Aim: Outcomes from out-of-hospital cardiac arrest (OHCA) may improve if rescuers perform chest compressions (CCs) deeper than the previous recommendation of 38-51mm and consistent with the 2010 AHA Guideline recommendation of at least 51mm. The aim of this study was to assess the relationship between CC depth and OHCA survival.
Methods: Prospective analysis of CC depth and outcomes in consecutive adult OHCA of presumed cardiac etiology from two EMS agencies participating in comprehensive CPR quality improvement initiatives.
Analysis: Multivariable logistic regression to calculate adjusted odds ratios (aORs) for survival to hospital discharge and favorable functional outcome.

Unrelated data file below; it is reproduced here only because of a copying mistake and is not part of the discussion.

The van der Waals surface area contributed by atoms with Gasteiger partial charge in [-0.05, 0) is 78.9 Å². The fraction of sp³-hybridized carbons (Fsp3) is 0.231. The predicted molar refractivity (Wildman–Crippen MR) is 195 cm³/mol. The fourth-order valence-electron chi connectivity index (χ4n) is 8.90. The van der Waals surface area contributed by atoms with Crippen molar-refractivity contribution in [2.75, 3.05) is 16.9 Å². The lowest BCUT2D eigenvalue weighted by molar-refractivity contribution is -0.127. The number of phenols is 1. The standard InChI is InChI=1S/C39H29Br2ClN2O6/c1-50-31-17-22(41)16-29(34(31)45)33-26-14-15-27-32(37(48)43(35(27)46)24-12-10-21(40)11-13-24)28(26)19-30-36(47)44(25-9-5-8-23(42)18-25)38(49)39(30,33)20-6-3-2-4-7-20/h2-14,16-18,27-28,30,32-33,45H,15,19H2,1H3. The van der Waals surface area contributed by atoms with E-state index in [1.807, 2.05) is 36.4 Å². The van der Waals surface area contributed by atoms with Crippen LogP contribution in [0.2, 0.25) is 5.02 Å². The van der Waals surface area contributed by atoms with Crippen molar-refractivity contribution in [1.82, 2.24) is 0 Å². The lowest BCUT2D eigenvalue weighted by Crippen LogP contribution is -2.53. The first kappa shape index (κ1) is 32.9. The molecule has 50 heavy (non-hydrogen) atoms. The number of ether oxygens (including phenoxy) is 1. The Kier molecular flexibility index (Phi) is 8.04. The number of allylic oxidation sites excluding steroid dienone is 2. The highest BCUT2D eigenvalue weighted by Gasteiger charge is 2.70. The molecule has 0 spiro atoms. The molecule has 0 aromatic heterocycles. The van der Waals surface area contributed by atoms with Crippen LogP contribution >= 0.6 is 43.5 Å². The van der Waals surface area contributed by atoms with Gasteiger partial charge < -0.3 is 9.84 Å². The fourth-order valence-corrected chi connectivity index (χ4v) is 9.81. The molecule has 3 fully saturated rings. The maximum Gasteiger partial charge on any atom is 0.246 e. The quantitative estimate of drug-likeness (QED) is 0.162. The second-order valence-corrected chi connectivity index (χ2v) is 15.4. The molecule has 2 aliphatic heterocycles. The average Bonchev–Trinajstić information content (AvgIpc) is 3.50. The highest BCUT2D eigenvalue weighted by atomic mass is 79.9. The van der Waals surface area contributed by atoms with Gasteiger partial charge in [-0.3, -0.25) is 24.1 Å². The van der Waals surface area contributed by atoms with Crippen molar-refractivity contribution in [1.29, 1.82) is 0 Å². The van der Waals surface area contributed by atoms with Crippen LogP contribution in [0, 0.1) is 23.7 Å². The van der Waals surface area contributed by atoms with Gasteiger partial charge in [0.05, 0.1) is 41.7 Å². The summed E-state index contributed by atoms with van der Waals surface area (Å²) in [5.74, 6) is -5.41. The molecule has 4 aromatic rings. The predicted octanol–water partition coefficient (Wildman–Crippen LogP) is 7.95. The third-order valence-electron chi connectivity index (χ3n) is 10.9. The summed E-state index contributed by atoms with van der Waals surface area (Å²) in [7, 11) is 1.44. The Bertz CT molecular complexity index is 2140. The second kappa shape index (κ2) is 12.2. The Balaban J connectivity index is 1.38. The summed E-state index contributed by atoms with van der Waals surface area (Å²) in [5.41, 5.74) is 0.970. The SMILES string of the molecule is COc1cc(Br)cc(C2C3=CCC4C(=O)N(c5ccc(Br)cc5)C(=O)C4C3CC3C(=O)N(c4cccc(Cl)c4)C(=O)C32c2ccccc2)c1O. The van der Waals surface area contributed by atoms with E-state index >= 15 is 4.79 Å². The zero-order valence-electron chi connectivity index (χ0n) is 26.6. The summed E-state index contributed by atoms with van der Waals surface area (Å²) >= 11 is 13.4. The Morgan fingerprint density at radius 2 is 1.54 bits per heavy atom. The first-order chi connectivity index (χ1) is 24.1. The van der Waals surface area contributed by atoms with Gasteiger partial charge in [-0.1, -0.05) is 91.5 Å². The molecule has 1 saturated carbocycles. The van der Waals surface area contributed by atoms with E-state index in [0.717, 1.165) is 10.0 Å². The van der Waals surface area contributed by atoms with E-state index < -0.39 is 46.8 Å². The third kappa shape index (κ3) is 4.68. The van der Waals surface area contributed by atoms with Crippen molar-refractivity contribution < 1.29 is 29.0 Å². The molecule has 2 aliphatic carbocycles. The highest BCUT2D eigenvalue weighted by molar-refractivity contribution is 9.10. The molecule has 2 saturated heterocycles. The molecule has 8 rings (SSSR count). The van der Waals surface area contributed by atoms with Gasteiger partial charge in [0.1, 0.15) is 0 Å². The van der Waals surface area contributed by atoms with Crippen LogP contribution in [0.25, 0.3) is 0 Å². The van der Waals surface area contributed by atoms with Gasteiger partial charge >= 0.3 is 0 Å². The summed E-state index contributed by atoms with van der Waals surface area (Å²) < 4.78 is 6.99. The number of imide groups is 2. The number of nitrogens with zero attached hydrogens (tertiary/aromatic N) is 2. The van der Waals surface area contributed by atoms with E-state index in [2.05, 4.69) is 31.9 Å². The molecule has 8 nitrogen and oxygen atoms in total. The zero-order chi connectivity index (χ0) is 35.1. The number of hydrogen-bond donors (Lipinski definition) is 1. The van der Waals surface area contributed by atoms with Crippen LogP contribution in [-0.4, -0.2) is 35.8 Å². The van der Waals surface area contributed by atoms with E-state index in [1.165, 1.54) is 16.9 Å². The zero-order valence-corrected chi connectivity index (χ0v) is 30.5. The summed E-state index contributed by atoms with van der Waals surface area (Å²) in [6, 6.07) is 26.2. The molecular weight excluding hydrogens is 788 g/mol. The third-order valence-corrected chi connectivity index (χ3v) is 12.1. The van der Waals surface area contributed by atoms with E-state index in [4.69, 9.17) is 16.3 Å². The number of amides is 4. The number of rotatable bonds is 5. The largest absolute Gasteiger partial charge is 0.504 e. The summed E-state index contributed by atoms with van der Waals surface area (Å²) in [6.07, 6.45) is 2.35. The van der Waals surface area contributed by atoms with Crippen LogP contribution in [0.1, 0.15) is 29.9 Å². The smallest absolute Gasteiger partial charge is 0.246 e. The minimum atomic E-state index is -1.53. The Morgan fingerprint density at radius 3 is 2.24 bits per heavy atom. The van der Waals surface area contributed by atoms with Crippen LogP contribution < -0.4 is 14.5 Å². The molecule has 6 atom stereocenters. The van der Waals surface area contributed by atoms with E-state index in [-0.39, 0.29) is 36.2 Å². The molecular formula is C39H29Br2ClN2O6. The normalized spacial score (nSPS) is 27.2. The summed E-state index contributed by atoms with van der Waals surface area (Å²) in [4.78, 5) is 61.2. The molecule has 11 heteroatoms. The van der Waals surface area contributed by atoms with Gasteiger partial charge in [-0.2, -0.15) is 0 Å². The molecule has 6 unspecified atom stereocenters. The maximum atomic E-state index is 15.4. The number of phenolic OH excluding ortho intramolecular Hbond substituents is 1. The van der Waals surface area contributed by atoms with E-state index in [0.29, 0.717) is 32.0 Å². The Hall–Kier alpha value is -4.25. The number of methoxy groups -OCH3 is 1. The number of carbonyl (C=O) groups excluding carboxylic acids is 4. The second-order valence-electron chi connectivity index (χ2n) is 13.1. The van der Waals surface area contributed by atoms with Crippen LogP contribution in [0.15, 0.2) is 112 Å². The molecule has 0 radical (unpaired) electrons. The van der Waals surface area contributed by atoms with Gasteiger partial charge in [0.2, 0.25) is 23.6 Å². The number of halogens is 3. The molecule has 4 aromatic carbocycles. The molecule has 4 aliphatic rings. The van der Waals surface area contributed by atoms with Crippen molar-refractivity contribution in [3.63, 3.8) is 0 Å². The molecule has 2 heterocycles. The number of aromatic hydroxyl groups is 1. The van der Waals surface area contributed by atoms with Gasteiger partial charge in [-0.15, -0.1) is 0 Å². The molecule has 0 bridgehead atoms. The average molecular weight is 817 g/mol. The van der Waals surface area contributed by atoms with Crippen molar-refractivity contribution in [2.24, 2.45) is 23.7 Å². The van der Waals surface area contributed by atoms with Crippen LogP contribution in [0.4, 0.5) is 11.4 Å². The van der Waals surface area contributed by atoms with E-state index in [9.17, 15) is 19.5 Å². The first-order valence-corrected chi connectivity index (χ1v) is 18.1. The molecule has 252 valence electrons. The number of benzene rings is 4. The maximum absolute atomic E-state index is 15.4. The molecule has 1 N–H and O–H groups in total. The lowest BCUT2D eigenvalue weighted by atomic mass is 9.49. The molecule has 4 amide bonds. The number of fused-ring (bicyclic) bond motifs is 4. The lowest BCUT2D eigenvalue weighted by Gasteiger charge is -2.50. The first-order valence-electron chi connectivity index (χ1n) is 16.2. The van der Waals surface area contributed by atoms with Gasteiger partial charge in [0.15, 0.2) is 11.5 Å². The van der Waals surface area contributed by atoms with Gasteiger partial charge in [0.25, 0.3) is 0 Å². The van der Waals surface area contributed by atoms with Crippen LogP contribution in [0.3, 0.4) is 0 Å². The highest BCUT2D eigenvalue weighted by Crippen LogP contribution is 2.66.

Results: Among 593 OHCAs, 136 patients (22.9%) achieved return of spontaneous circulation, 63 patients (10.6%) survived and 50 had favorable functional outcome (8.4%). Mean CC depth was 49.8±11.0mm and mean CC rate was 113.9±18.1CCmin(-1). Mean depth was significantly deeper in survivors (53.6mm, 95% CI: 50.5-56.7) than non-survivors (48.8mm, 95% CI: 47.6-50.0). Each 5mm increase in mean CC depth significantly increased the odds of survival and survival with favorable functional outcome: aORs were 1.29 (95% CI 1.00-1.65) and 1.30 (95% CI 1.00-1.70) respectively.
Conclusion: Deeper chest compressions were associated with improved survival and functional outcome following OHCA. Our results suggest that adhering to the 2010 AHA Guideline-recommended depth of at least 51mm could improve outcomes for victims of OHCA.
Keywords: Cardiac arrest; Cardiopulmonary resuscitation; Compression depth.
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